Blue Jackets feeling confident heading into Game 3

Blue Jackets center Ryan Johansen (left) is congratulated by left wing Matt Calvert after scoring...

Blue Jackets center Ryan Johansen (left) is congratulated by left wing Matt Calvert after scoring against the Pittsburgh Penguins in the first period of Game 2 of their first-round playoff series on Saturday. (Reuters)

TERRY KOSHAN, QMI Agency

, Last Updated: 12:04 AM ET

There wasn’t a day when the light suddenly went on for Todd Richards.

The Columbus Blue Jackets coach can’t point to one game during the 2013-14 regular season and label it as the night he knew that his youthful players would have the chops to compete in the Stanley Cup playoffs.

But that’s fine. For Richards, it meant the Jackets, usually the youngest group in the National Hockey League, consistently was learning as it went.

“There was not any defining moment that it hit me that our young guys were ready,” Richards said on Sunday. “There were (regularly) moments in their games where they showed me and the rest of the coaching staff that they were ready for this.

“There was a little bit of a question coming into the playoffs about whether we were ready, and I think the guys have answered that.”

The Blue Jackets certainly have done so in the second playoff appearance in franchise history, winning Game 2 of the Eastern Conference quarterfinal against the Pittsburgh Penguins and taking an emotional advantage into Game 3 at Nationwide Arena on Monday night. The players expect their home building to border on bedlam, and it should be, considering it will be just the third playoff home game since the Jackets became standing members of the NHL in 2000-01.

It’s a good bet that forward Nick Foligno will be in uniform for the Jackets after recovering from a knee injury, as he has been medically cleared, but Richards would not give an update on defenceman Fedor Tyutin, who was hurt in Game 2. Nick Schultz or Dalton Prout would take Tyutin’s place.

In Pittsburgh, Penguins coach Dan Bylsma said forward Brian Gibbons, who also left Game 2 with an injury, was day to day. Forward Marcel Goc, out with a foot injury, skated again on Sunday.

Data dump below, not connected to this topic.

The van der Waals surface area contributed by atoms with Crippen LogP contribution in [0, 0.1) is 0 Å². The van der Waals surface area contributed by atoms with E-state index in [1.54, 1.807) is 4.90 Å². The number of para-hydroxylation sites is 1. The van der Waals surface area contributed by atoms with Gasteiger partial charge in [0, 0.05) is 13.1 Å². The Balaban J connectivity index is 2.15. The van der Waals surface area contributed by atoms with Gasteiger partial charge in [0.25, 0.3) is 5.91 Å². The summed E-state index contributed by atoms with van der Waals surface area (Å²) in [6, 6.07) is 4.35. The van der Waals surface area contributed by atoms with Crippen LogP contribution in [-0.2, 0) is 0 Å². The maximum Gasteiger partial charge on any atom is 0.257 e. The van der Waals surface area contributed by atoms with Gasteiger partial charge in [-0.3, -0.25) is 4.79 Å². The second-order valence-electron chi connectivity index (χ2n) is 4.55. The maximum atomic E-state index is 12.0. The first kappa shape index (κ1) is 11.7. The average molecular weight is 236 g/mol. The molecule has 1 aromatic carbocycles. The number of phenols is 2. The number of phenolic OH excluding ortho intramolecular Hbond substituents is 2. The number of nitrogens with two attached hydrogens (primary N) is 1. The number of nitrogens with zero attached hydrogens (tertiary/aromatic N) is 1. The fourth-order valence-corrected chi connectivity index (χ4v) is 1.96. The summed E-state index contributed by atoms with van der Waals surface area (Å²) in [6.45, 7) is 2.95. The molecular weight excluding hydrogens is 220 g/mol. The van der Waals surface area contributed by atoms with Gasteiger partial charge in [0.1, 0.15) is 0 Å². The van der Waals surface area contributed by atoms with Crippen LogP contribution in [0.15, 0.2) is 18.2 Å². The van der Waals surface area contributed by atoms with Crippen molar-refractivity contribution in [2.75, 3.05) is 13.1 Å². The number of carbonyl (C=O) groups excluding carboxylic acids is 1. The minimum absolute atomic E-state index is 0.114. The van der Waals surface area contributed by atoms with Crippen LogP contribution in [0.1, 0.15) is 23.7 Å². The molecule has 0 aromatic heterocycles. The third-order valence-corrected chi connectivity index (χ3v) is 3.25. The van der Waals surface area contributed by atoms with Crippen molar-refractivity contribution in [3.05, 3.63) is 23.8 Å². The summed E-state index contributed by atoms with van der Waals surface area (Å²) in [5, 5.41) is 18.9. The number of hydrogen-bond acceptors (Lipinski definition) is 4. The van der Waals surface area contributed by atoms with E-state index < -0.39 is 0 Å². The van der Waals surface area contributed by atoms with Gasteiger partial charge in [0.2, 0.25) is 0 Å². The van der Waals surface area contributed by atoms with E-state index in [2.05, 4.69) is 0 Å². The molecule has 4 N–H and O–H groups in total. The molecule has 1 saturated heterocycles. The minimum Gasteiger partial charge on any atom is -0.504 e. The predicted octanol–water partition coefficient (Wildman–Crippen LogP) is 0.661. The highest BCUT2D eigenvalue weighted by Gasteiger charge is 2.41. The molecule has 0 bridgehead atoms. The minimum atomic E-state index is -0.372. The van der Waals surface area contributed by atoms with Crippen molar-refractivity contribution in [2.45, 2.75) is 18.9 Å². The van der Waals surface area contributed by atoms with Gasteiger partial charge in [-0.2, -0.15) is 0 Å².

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While the Jackets were backed by the solid goaltending of Sergei Bobrovsky during the regular season and had guidance from veterans such as Brandon Dubinsky and James Wisniewski, the youth shone.

Centre Ryan Johansen blossomed in his third year in the NHL with 33 goals; rookies Boone Jenner and Ryan Murray demonstrated they will have long, solid careers; and others such as Matt Calvert and Cam Atkinson settled into comfort.

It could be that the Penguins ­— who don’t yet have a playoff goal from Sidney Crosby, Evgeni Malkin or James Neal — get a hold of themselves and put their potential, which the Jackets can’t match, to use. If that happens, the Penguins will be off to the second round.

But Columbus, with an enthusiastic spirit and a forecheck that has given the Pittsburgh defenders trouble, won’t lie down.

“We’re not looking at any age right now,” Jenner, 20, said. “You can say we are a young team, but we play hard and we play physical. We know we are a good team and that’s all that matters.

“It’s good that we have learned together.”

Said Wisniewski, speaking to the maturity of Jenner, Johansen and Murray: “I almost feel like playoff hockey is really Boone’s cup of tea, and how big and strong Ryan has become over the last two or three seasons, he is really showing his potential to be a world-class player. Ryan (Murray) is that steady-Eddie type, a smooth-skating guy who does not get rattled.”

Few across the NHL would have cocked an eyebrow had the Jackets trailed off following the Olympics, unable to shoulder the mental load that comes with competing in playoff-type games before the post-season starts.

Instead, the Jackets were 14-8-2 in their final 24 games.

Where did the resolve come from?

“Some if it might have been the youth being really naive, and I mean that in a good way,” Richards said. “We have all been 22 and 21, and it doesn’t seem like a lot bothers us. I think that was part of it.

“Some of it was leadership, the confidence that comes with how to play the game, and when you have that, there is a belief. You have sound structure, that always leads to confidence.”


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